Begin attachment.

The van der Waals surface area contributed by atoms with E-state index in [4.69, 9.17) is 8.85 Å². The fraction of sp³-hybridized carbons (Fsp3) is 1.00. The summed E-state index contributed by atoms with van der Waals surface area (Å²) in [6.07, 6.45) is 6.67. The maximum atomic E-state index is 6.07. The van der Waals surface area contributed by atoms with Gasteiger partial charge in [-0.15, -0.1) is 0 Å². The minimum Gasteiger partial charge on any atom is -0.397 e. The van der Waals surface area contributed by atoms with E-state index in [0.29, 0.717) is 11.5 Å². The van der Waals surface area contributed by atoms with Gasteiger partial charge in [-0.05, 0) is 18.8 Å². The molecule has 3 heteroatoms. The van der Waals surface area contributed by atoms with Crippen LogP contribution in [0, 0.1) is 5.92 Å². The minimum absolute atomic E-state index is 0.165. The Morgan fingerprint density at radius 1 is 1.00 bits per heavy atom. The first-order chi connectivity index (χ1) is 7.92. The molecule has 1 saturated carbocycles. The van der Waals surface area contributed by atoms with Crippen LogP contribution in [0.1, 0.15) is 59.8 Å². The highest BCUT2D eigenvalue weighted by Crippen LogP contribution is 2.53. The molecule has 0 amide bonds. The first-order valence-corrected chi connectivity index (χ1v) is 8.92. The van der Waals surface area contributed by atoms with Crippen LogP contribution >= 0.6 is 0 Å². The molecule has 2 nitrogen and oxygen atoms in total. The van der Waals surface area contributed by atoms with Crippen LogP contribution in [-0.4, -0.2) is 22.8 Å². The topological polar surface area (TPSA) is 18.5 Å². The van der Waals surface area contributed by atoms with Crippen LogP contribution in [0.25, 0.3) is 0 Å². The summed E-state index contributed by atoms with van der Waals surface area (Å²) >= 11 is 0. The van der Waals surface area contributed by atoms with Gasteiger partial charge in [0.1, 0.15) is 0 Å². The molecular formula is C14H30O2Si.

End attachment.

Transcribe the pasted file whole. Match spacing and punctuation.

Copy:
The van der Waals surface area contributed by atoms with E-state index in [4.69, 9.17) is 8.85 Å². The fraction of sp³-hybridized carbons (Fsp3) is 1.00. The summed E-state index contributed by atoms with van der Waals surface area (Å²) in [6.07, 6.45) is 6.67. The maximum atomic E-state index is 6.07. The van der Waals surface area contributed by atoms with Gasteiger partial charge in [-0.15, -0.1) is 0 Å². The minimum Gasteiger partial charge on any atom is -0.397 e. The van der Waals surface area contributed by atoms with E-state index in [0.29, 0.717) is 11.5 Å². The van der Waals surface area contributed by atoms with Gasteiger partial charge in [-0.05, 0) is 18.8 Å². The molecule has 3 heteroatoms. The van der Waals surface area contributed by atoms with Crippen LogP contribution in [0, 0.1) is 5.92 Å². The minimum absolute atomic E-state index is 0.165. The Morgan fingerprint density at radius 1 is 1.00 bits per heavy atom. The first-order chi connectivity index (χ1) is 7.92. The molecule has 1 saturated carbocycles. The van der Waals surface area contributed by atoms with Crippen LogP contribution in [0.1, 0.15) is 59.8 Å². The highest BCUT2D eigenvalue weighted by Crippen LogP contribution is 2.53. The molecule has 0 amide bonds. The first-order valence-corrected chi connectivity index (χ1v) is 8.92. The van der Waals surface area contributed by atoms with Crippen LogP contribution >= 0.6 is 0 Å². The molecule has 2 nitrogen and oxygen atoms in total. The van der Waals surface area contributed by atoms with Crippen LogP contribution in [-0.4, -0.2) is 22.8 Å². The topological polar surface area (TPSA) is 18.5 Å². The van der Waals surface area contributed by atoms with Crippen LogP contribution in [0.25, 0.3) is 0 Å². The summed E-state index contributed by atoms with van der Waals surface area (Å²) >= 11 is 0. The van der Waals surface area contributed by atoms with Gasteiger partial charge in [0.1, 0.15) is 0 Å². The molecular formula is C14H30O2Si.